Saturation Point – Handling Stress

While out walking last week I noticed how saturated the ground was. The grass was waterlogged and as I walked on it, it was like squeezing a wet sponge with water rising up over my boots. Drains were overflowing, puddles of water were lying everywhere and riverbanks were struggling to contain the swelling flow within.

Any more rain falling would have nowhere to go.

Normally the water would drain down through the earth eventually flowing into natural watercourses, ditches, streams and rivers. Some of it would evaporate from the natural effects of the sun and the wind. Our manmade solutions would take some away through drainage systems. None of these are enough to cope with such heavy quantities.

Reflecting on this made me think about how sometimes we can feel saturated by information raining on us or demands being made of us. Under normal circumstances we are able to handle these and then sometimes they all seem to come at once.

We probably all react in different ways to this pressure, some with external outpourings like a river breaking its bank and others internally like the wet sponge.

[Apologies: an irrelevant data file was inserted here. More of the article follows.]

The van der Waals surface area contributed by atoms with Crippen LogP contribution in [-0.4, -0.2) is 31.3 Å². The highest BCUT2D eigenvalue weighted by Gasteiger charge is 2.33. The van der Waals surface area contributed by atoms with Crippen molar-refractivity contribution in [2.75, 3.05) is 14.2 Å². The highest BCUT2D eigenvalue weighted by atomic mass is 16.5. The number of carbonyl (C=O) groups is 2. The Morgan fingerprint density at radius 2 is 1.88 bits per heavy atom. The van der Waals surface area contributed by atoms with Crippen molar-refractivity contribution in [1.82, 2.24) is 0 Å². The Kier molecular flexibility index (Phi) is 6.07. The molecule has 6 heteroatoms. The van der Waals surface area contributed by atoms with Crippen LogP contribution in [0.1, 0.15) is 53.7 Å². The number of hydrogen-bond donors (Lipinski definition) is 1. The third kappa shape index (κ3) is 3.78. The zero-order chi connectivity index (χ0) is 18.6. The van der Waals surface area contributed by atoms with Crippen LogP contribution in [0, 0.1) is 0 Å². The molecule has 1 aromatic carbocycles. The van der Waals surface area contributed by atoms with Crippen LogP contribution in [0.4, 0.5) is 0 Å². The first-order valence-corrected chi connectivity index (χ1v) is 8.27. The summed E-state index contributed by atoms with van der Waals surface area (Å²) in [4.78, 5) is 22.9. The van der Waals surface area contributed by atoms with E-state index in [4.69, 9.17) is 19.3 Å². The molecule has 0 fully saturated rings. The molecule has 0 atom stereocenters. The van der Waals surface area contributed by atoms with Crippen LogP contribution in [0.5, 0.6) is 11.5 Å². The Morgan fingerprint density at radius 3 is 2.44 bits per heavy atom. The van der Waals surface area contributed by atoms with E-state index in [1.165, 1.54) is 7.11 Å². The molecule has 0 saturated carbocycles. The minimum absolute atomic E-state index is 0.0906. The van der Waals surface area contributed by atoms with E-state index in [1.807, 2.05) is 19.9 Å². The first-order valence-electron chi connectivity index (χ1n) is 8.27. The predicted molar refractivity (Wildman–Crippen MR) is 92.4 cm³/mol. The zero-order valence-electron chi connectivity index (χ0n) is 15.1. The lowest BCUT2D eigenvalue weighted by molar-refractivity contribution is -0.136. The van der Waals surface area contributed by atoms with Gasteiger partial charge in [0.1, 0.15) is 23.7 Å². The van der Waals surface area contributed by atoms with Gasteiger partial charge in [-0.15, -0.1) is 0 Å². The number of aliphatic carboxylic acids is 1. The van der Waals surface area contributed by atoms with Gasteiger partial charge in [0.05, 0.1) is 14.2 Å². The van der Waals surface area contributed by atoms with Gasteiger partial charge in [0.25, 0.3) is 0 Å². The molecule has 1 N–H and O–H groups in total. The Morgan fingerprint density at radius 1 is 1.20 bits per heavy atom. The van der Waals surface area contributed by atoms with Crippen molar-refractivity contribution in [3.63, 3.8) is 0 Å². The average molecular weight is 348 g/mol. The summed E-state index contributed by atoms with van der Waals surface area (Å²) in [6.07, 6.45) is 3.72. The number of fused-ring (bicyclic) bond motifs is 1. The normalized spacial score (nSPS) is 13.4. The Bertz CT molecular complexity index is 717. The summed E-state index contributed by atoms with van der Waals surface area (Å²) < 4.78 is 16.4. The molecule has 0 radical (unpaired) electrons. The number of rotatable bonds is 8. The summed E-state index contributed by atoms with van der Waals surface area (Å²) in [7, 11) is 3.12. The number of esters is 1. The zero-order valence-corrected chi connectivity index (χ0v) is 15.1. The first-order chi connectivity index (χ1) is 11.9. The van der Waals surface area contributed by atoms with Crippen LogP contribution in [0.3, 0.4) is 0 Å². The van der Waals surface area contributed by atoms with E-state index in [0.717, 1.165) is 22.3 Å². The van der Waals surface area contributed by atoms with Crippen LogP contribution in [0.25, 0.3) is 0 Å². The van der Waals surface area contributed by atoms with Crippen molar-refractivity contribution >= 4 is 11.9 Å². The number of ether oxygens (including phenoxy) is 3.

So what are some of the natural and ‘manmade’ tools we can use to cope when we are being saturated – when we are under stress?

  • Recognising what is really important
  • Prioritising – focussing our mental and physical energies on the most important first
  • Action – sometimes thinking about things can take more energy than actually doing them
  • Sleeping on it – some things are so urgent that we have to deal with them immediately and others will either wait a while or we will find a simple solution if we put it aside. Sometimes things will even disappear just like the sun and wind evaporating the water
  • Delegating – to colleagues, friends and family
  • Sharing – talking to someone can help either by just allowing some of the water that is saturating you to flow out or by helping you to find a solution
  • Breaking it down into manageable chunks just like emptying a puddle of water drop by drop

What else can you think of?

Can you feel some of that water draining away now?

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